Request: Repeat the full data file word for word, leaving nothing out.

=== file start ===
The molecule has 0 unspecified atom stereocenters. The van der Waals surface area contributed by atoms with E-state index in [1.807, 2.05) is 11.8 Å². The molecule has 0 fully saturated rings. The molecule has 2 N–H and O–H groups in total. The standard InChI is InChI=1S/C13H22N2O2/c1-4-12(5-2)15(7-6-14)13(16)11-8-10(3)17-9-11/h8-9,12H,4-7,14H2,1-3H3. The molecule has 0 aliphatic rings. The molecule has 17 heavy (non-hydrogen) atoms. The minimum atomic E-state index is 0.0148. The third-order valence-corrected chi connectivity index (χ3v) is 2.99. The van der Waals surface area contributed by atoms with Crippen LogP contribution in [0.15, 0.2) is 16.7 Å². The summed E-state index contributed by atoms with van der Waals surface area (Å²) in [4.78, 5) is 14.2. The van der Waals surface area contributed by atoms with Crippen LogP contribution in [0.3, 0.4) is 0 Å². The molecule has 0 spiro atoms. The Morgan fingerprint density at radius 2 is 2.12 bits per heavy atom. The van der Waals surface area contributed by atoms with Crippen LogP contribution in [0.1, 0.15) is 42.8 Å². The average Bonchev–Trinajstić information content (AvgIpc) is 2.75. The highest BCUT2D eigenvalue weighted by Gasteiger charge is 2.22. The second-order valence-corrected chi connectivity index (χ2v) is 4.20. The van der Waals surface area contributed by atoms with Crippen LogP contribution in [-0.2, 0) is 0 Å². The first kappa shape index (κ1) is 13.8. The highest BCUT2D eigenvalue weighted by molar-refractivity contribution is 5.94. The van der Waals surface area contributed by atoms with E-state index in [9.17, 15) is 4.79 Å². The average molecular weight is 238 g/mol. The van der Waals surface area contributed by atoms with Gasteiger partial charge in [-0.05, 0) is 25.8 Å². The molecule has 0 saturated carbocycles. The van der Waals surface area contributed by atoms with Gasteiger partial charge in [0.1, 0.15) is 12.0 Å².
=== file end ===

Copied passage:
The molecule has 0 unspecified atom stereocenters. The van der Waals surface area contributed by atoms with E-state index in [1.807, 2.05) is 11.8 Å². The molecule has 0 fully saturated rings. The molecule has 2 N–H and O–H groups in total. The standard InChI is InChI=1S/C13H22N2O2/c1-4-12(5-2)15(7-6-14)13(16)11-8-10(3)17-9-11/h8-9,12H,4-7,14H2,1-3H3. The molecule has 0 aliphatic rings. The molecule has 17 heavy (non-hydrogen) atoms. The minimum atomic E-state index is 0.0148. The third-order valence-corrected chi connectivity index (χ3v) is 2.99. The van der Waals surface area contributed by atoms with Crippen LogP contribution in [0.15, 0.2) is 16.7 Å². The summed E-state index contributed by atoms with van der Waals surface area (Å²) in [4.78, 5) is 14.2. The van der Waals surface area contributed by atoms with Crippen LogP contribution in [0.3, 0.4) is 0 Å². The molecule has 0 spiro atoms. The Morgan fingerprint density at radius 2 is 2.12 bits per heavy atom. The van der Waals surface area contributed by atoms with Crippen LogP contribution in [0.1, 0.15) is 42.8 Å². The average Bonchev–Trinajstić information content (AvgIpc) is 2.75. The highest BCUT2D eigenvalue weighted by Gasteiger charge is 2.22. The second-order valence-corrected chi connectivity index (χ2v) is 4.20. The van der Waals surface area contributed by atoms with Crippen LogP contribution in [-0.2, 0) is 0 Å². The first kappa shape index (κ1) is 13.8. The highest BCUT2D eigenvalue weighted by molar-refractivity contribution is 5.94. The van der Waals surface area contributed by atoms with E-state index in [9.17, 15) is 4.79 Å². The average molecular weight is 238 g/mol. The van der Waals surface area contributed by atoms with Gasteiger partial charge in [-0.05, 0) is 25.8 Å². The molecule has 0 saturated carbocycles. The van der Waals surface area contributed by atoms with Gasteiger partial charge in [0.1, 0.15) is 12.0 Å².